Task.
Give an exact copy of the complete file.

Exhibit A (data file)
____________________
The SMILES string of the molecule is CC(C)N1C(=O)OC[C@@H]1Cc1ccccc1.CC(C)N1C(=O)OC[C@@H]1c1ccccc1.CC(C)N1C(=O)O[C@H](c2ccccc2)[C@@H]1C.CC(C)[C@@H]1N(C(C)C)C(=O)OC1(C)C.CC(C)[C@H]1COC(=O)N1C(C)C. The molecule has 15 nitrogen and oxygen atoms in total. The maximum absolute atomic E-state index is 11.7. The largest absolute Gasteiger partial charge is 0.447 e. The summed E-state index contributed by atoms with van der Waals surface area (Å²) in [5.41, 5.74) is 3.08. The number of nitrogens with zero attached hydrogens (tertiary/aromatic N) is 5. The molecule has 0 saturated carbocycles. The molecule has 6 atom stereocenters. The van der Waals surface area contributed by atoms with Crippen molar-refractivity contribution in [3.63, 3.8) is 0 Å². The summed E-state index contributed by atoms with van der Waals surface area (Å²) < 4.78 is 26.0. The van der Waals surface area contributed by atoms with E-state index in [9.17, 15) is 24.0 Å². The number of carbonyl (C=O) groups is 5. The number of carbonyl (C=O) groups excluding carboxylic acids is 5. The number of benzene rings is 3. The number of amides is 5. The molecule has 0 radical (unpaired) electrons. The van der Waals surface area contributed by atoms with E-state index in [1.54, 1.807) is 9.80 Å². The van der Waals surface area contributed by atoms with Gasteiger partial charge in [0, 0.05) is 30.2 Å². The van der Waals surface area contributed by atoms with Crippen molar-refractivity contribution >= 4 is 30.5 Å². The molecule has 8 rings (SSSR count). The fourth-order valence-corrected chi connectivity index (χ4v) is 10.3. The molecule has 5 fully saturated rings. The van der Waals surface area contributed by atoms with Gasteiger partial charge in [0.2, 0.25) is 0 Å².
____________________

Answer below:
The SMILES string of the molecule is CC(C)N1C(=O)OC[C@@H]1Cc1ccccc1.CC(C)N1C(=O)OC[C@@H]1c1ccccc1.CC(C)N1C(=O)O[C@H](c2ccccc2)[C@@H]1C.CC(C)[C@@H]1N(C(C)C)C(=O)OC1(C)C.CC(C)[C@H]1COC(=O)N1C(C)C. The molecule has 15 nitrogen and oxygen atoms in total. The maximum absolute atomic E-state index is 11.7. The largest absolute Gasteiger partial charge is 0.447 e. The summed E-state index contributed by atoms with van der Waals surface area (Å²) in [5.41, 5.74) is 3.08. The number of nitrogens with zero attached hydrogens (tertiary/aromatic N) is 5. The molecule has 0 saturated carbocycles. The molecule has 6 atom stereocenters. The van der Waals surface area contributed by atoms with Crippen molar-refractivity contribution in [3.63, 3.8) is 0 Å². The summed E-state index contributed by atoms with van der Waals surface area (Å²) < 4.78 is 26.0. The van der Waals surface area contributed by atoms with E-state index in [9.17, 15) is 24.0 Å². The number of carbonyl (C=O) groups is 5. The number of carbonyl (C=O) groups excluding carboxylic acids is 5. The number of benzene rings is 3. The number of amides is 5. The molecule has 0 radical (unpaired) electrons. The van der Waals surface area contributed by atoms with E-state index in [1.54, 1.807) is 9.80 Å². The van der Waals surface area contributed by atoms with Gasteiger partial charge in [0, 0.05) is 30.2 Å². The van der Waals surface area contributed by atoms with Crippen molar-refractivity contribution >= 4 is 30.5 Å². The molecule has 8 rings (SSSR count). The fourth-order valence-corrected chi connectivity index (χ4v) is 10.3. The molecule has 5 fully saturated rings. The van der Waals surface area contributed by atoms with Gasteiger partial charge in [0.2, 0.25) is 0 Å².